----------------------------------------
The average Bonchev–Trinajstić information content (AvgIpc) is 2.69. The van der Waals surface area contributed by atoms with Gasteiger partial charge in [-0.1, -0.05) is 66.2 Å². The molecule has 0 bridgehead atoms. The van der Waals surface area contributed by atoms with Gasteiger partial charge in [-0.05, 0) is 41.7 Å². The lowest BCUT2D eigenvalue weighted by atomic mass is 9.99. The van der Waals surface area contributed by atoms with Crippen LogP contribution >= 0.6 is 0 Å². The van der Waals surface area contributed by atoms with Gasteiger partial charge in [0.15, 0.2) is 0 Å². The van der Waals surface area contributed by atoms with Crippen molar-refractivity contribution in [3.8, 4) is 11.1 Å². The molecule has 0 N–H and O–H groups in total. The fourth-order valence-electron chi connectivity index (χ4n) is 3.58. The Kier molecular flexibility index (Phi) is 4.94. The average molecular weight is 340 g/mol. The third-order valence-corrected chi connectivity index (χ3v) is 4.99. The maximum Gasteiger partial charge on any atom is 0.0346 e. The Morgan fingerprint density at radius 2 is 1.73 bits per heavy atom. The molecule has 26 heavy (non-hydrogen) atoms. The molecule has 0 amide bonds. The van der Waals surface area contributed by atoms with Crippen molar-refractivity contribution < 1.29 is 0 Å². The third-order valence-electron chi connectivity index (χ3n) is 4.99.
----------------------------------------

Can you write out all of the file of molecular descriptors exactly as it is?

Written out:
The average Bonchev–Trinajstić information content (AvgIpc) is 2.69. The van der Waals surface area contributed by atoms with Gasteiger partial charge in [-0.1, -0.05) is 66.2 Å². The molecule has 0 bridgehead atoms. The van der Waals surface area contributed by atoms with Gasteiger partial charge in [-0.05, 0) is 41.7 Å². The lowest BCUT2D eigenvalue weighted by atomic mass is 9.99. The van der Waals surface area contributed by atoms with Crippen LogP contribution >= 0.6 is 0 Å². The van der Waals surface area contributed by atoms with Gasteiger partial charge in [0.15, 0.2) is 0 Å². The van der Waals surface area contributed by atoms with Crippen molar-refractivity contribution in [3.8, 4) is 11.1 Å². The molecule has 0 N–H and O–H groups in total. The fourth-order valence-electron chi connectivity index (χ4n) is 3.58. The Kier molecular flexibility index (Phi) is 4.94. The average molecular weight is 340 g/mol. The third-order valence-corrected chi connectivity index (χ3v) is 4.99. The maximum Gasteiger partial charge on any atom is 0.0346 e. The Morgan fingerprint density at radius 2 is 1.73 bits per heavy atom. The molecule has 26 heavy (non-hydrogen) atoms. The molecule has 0 amide bonds. The van der Waals surface area contributed by atoms with Crippen molar-refractivity contribution < 1.29 is 0 Å². The third-order valence-electron chi connectivity index (χ3n) is 4.99.